THE damages caused by the U.S. blockade to the Cuban healthcare system are incalculable, but the island’s government is committed to finding the solution to any medical emergency, despite the expense, stated Pedro Luis Veliz, director of the National Council of Scientific Health Societies.
Many people are often unaware of the efforts undertaken by the country to provide free healthcare to the population, added Luis Veliz, also president of the Cuban Society of Intensive and Emergency Medicine.
In regards to the damages caused by the blockade, he explained that they can not be limited to a specific year, given that, from the very beginning of this unjust policy, the country has been unable to purchase U.S. made products or those which contain more than 10% of components made in that country.
This affects emergency, intensive care and ventilation equipment, as well as thermodynamic, cardiovascular, neurological monitoring apparatus and medicines, putting the Cuban healthcare system in a difficult position when a critical patient arrives, noted Veliz.
According to the director, the country goes to great lengths to maintain medical equipment so that it lasts longer, but when it reaches the end of its productive life it must be replaced.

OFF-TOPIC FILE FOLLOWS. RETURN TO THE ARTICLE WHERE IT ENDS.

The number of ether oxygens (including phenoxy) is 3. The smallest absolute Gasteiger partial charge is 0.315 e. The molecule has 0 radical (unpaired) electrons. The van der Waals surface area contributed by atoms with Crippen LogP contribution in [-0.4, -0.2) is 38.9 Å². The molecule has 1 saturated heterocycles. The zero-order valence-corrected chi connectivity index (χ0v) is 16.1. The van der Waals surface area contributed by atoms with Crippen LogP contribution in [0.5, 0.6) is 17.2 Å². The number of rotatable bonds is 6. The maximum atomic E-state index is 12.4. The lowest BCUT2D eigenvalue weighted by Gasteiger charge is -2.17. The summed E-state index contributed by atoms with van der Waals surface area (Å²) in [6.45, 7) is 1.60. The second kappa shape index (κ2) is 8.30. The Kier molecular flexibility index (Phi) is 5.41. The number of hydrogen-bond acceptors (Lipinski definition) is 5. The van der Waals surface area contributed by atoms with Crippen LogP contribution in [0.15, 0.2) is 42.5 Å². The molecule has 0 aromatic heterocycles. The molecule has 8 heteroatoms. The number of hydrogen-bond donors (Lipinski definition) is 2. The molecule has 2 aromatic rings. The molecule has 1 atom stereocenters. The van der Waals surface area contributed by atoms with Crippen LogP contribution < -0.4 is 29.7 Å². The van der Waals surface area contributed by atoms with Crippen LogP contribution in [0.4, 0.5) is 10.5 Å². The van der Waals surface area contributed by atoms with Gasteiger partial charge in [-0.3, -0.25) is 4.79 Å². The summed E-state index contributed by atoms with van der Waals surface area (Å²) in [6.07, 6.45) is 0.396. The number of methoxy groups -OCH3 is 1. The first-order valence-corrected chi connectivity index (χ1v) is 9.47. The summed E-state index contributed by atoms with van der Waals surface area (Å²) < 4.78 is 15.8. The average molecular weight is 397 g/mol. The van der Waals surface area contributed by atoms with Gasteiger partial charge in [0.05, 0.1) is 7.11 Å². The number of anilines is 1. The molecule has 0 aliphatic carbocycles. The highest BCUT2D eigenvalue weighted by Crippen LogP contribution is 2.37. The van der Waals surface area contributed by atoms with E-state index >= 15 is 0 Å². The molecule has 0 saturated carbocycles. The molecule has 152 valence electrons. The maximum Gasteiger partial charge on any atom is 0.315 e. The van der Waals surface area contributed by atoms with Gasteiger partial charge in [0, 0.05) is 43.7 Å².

He also noted that the country’s scientific societies are affiliated with more than 180 international organizations, but that delays occur in the payment of membership fees, given the difficulty of carrying out economic transactions – a direct consequence of the blockade.
Regarding the reestablishment of diplomatic relations between Cuba and the U.S. Veliz commented that the political, social and economic impact of the process has yet to reach the Cuban people, but that there has been a resurgence of hope that the U.S. blockade will be completely eliminated.
The accumulated financial losses to the Cuban Public Health sector currently stand at around 2.5 billion dollars since the blockade was first imposed in 1960, while between April 2014 and April 2015 the sector saw 76,897,734 dollars in lost revenue.
However, as Cuba’s Minister of Foreign Relations Bruno Rodríguez Parrilla, commented when presenting the country’s UN report on the need to end the blockade, its social impact is difficult to calculate.